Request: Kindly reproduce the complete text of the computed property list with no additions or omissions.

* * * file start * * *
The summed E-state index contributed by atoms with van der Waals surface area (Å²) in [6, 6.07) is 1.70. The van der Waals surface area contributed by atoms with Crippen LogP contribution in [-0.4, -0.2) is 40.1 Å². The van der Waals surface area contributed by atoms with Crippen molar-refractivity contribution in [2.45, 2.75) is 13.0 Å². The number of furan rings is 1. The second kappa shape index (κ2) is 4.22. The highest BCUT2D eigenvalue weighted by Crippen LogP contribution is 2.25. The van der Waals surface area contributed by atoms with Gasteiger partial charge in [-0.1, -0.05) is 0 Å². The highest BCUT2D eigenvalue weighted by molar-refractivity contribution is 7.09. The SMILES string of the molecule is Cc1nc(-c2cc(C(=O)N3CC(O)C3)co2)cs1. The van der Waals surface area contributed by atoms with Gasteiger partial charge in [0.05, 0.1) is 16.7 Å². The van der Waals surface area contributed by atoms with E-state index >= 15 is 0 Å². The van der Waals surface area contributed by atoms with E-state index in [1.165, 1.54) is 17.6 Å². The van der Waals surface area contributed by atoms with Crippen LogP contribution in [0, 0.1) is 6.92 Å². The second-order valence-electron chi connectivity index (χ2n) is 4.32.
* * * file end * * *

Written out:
The summed E-state index contributed by atoms with van der Waals surface area (Å²) in [6, 6.07) is 1.70. The van der Waals surface area contributed by atoms with Crippen LogP contribution in [-0.4, -0.2) is 40.1 Å². The van der Waals surface area contributed by atoms with Crippen molar-refractivity contribution in [2.45, 2.75) is 13.0 Å². The number of furan rings is 1. The second kappa shape index (κ2) is 4.22. The highest BCUT2D eigenvalue weighted by Crippen LogP contribution is 2.25. The van der Waals surface area contributed by atoms with Gasteiger partial charge in [-0.1, -0.05) is 0 Å². The highest BCUT2D eigenvalue weighted by molar-refractivity contribution is 7.09. The SMILES string of the molecule is Cc1nc(-c2cc(C(=O)N3CC(O)C3)co2)cs1. The van der Waals surface area contributed by atoms with Gasteiger partial charge in [0.05, 0.1) is 16.7 Å². The van der Waals surface area contributed by atoms with E-state index >= 15 is 0 Å². The van der Waals surface area contributed by atoms with E-state index in [1.165, 1.54) is 17.6 Å². The van der Waals surface area contributed by atoms with Crippen LogP contribution in [0, 0.1) is 6.92 Å². The second-order valence-electron chi connectivity index (χ2n) is 4.32.